Gardening Advice: Flowering Shrubs


Gardening Advice: Flowering Shrubs

October 3, 2001

Q: I’m in the late-summer doldrums. Isn’t there anything new that I can plant for a burst of color? Amy Milton, Townsend, Del.

A: Think shrubs. A single flowering specimen can brighten a drab summer landscape. As a matter of fact, there’s a spectacular new plant, Heptacodium miconoides, from western China, that’s just showing up in specialty catalogs. This shrub blooms in late summer with fragrant, creamy flowers. In autumn its sepals, reminiscent of a smokebush crossed with Joe-Pye weed, create a cerise haze. Or how about something old? In the quest for the latest models, we gardeners sometimes turn up our noses at the “stodgy” old reliables. And many of grandma’s favorites are just the thing to fill the late-summer gap in the landscape. You could start with the old-fashioned rose of Sharon, Hibiscus syriacus, with its tropical-looking blossoms, or try some of the hardier cultivars of crape myrtle, Lagerstroemia indica. And don’t forget hydrangeas. Hydrangea paniculata makes a spectacular show from late summer into autumn. The natives H. quercifolia and H. arborescens begin blooming earlier, in July and August. They have a soft look that goes well in shade gardens. And the hortensia types are perfect for filling a bare spot in the sun.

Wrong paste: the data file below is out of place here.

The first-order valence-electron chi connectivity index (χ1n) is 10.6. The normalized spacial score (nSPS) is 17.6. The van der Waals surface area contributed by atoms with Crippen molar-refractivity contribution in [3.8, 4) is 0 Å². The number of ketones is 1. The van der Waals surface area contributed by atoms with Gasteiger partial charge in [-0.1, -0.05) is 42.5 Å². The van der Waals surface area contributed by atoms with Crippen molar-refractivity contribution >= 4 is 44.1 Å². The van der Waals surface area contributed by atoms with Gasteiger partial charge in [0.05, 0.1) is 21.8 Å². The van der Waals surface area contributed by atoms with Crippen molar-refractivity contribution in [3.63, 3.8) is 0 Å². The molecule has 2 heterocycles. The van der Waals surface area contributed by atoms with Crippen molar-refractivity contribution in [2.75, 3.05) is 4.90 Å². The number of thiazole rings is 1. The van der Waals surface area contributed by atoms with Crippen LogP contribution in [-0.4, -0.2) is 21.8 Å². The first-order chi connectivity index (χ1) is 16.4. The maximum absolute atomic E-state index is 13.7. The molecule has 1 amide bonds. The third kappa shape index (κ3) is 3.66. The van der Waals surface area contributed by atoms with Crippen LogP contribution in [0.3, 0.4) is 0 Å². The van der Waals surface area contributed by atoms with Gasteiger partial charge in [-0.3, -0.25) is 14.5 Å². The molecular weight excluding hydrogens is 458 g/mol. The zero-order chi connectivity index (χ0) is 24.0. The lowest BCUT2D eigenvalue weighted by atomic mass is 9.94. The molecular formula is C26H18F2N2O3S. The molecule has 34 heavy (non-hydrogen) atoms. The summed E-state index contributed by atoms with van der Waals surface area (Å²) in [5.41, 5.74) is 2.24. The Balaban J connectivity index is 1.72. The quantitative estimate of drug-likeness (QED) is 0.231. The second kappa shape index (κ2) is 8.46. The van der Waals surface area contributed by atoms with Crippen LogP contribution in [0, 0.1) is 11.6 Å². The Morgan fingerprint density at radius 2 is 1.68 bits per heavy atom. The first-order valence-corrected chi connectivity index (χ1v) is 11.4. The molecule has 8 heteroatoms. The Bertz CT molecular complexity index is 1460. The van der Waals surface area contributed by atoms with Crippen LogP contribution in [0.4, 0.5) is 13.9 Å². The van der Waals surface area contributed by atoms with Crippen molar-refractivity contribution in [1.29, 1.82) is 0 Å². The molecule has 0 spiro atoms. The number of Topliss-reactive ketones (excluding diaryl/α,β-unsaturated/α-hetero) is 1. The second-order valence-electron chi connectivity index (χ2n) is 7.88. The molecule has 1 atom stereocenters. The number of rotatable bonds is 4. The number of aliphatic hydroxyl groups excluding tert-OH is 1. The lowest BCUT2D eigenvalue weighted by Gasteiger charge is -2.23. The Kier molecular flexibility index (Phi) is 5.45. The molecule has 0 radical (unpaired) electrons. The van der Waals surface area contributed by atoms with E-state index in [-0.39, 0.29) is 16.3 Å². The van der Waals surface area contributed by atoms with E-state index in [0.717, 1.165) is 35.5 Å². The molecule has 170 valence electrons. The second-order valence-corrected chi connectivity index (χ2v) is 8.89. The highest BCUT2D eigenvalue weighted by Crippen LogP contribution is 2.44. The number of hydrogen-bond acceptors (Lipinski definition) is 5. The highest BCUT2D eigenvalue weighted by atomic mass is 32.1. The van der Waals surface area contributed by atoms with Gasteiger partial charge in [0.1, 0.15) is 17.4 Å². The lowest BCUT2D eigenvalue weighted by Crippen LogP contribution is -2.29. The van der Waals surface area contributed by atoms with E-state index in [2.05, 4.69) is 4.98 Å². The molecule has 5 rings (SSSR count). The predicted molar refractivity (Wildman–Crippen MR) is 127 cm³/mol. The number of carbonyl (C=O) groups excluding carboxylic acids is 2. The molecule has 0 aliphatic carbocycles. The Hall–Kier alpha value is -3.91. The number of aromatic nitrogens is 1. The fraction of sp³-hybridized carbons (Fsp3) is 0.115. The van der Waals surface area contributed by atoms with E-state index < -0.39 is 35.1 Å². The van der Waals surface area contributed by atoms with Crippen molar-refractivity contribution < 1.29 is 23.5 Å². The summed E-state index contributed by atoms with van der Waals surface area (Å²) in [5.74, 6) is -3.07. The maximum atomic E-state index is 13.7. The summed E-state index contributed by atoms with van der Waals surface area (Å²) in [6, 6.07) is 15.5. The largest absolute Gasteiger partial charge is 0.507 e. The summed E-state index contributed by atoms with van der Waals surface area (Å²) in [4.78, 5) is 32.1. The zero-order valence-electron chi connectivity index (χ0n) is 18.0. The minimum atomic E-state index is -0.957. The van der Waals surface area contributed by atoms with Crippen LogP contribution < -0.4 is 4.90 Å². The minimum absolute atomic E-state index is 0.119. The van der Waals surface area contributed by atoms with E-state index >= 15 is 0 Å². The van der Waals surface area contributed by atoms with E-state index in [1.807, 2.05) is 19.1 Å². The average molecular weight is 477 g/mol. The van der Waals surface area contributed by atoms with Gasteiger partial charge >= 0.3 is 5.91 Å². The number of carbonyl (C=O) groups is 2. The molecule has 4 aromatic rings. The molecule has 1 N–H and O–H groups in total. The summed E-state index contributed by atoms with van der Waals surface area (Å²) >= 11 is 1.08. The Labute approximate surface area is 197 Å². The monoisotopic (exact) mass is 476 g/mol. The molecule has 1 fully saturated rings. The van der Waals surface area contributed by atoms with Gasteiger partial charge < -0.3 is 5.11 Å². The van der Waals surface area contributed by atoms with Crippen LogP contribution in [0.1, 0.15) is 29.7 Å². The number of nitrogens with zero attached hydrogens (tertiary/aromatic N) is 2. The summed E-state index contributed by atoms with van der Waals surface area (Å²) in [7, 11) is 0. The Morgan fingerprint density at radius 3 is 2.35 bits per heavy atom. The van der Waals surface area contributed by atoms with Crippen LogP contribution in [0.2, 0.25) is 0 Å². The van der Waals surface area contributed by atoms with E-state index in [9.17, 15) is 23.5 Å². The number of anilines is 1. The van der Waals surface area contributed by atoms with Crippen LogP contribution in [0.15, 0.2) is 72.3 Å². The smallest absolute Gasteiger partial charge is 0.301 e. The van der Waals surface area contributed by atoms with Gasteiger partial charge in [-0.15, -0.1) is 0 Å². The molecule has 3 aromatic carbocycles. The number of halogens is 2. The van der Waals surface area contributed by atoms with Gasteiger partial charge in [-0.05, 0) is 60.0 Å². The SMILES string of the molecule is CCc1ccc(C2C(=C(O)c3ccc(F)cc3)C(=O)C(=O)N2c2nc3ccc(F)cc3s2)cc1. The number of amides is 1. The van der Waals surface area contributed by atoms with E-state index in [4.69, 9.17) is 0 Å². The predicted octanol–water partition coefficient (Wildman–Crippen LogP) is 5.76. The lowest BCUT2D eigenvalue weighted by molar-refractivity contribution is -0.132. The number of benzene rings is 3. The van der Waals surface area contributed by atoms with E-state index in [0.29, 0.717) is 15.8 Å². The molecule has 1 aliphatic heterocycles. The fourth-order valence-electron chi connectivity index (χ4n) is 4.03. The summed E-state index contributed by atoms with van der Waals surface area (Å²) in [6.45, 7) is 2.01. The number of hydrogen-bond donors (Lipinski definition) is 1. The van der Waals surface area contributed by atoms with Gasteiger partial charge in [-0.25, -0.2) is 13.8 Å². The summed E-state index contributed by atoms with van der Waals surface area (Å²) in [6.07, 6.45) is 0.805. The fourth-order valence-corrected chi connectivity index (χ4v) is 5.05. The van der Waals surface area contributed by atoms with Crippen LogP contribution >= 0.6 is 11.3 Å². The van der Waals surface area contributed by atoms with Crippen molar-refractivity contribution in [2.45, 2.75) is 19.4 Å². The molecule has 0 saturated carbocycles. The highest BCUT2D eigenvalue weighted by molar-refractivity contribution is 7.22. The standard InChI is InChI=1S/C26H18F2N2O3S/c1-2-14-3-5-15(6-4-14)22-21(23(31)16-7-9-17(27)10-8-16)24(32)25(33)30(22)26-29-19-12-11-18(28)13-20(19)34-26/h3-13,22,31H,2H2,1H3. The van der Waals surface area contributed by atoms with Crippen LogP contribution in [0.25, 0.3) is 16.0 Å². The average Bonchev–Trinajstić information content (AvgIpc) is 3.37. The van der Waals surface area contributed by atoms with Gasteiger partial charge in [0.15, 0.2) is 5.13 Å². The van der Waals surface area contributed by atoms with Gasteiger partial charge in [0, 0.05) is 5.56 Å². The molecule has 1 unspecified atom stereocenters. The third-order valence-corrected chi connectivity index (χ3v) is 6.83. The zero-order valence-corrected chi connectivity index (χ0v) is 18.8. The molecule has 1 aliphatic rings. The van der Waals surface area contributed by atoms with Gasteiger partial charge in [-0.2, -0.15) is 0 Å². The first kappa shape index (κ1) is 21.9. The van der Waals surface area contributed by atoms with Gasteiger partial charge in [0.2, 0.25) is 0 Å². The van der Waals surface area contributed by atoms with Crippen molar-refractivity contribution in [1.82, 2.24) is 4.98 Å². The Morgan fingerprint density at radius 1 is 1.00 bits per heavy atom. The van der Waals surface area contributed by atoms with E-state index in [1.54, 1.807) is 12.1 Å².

Getting your hands in the dirt right now might help lift your spirits. Early autumn is ideal for planting deciduous trees and shrubs. The warm soil and cool air minimize transplant shock. And because the plants are busy putting down food stores in their roots rather than trying to grow tops, root establishment is often quicker and stronger than in the spring.